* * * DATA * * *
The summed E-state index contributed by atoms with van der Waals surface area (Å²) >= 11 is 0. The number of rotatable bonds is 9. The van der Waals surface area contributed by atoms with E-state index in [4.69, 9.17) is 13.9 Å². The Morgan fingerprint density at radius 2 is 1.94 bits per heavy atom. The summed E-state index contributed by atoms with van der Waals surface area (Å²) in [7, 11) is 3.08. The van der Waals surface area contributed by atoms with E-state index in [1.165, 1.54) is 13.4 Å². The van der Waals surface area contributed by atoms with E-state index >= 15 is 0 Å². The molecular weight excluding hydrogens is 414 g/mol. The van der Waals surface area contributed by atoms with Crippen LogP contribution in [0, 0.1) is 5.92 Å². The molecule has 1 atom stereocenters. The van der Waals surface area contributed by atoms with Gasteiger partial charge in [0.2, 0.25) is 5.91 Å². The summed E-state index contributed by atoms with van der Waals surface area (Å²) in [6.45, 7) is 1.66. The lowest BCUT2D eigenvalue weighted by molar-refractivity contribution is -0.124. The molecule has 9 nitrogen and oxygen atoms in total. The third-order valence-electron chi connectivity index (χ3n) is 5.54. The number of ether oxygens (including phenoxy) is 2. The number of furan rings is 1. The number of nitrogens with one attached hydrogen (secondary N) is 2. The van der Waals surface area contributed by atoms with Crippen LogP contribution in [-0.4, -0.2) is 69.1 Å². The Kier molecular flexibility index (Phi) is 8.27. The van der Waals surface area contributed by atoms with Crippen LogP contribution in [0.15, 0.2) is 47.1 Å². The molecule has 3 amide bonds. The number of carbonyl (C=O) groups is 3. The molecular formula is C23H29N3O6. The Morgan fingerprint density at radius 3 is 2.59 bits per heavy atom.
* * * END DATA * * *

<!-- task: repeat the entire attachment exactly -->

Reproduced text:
The summed E-state index contributed by atoms with van der Waals surface area (Å²) >= 11 is 0. The number of rotatable bonds is 9. The van der Waals surface area contributed by atoms with E-state index in [4.69, 9.17) is 13.9 Å². The Morgan fingerprint density at radius 2 is 1.94 bits per heavy atom. The summed E-state index contributed by atoms with van der Waals surface area (Å²) in [7, 11) is 3.08. The van der Waals surface area contributed by atoms with E-state index in [1.165, 1.54) is 13.4 Å². The van der Waals surface area contributed by atoms with E-state index >= 15 is 0 Å². The molecular weight excluding hydrogens is 414 g/mol. The van der Waals surface area contributed by atoms with Crippen LogP contribution in [0, 0.1) is 5.92 Å². The molecule has 1 atom stereocenters. The van der Waals surface area contributed by atoms with Gasteiger partial charge in [0.2, 0.25) is 5.91 Å². The summed E-state index contributed by atoms with van der Waals surface area (Å²) in [6.45, 7) is 1.66. The lowest BCUT2D eigenvalue weighted by molar-refractivity contribution is -0.124. The molecule has 9 nitrogen and oxygen atoms in total. The third-order valence-electron chi connectivity index (χ3n) is 5.54. The number of ether oxygens (including phenoxy) is 2. The number of furan rings is 1. The number of nitrogens with one attached hydrogen (secondary N) is 2. The van der Waals surface area contributed by atoms with Crippen LogP contribution in [-0.4, -0.2) is 69.1 Å². The Kier molecular flexibility index (Phi) is 8.27. The van der Waals surface area contributed by atoms with Crippen LogP contribution in [0.15, 0.2) is 47.1 Å². The molecule has 3 amide bonds. The number of carbonyl (C=O) groups is 3. The molecular formula is C23H29N3O6. The Morgan fingerprint density at radius 3 is 2.59 bits per heavy atom.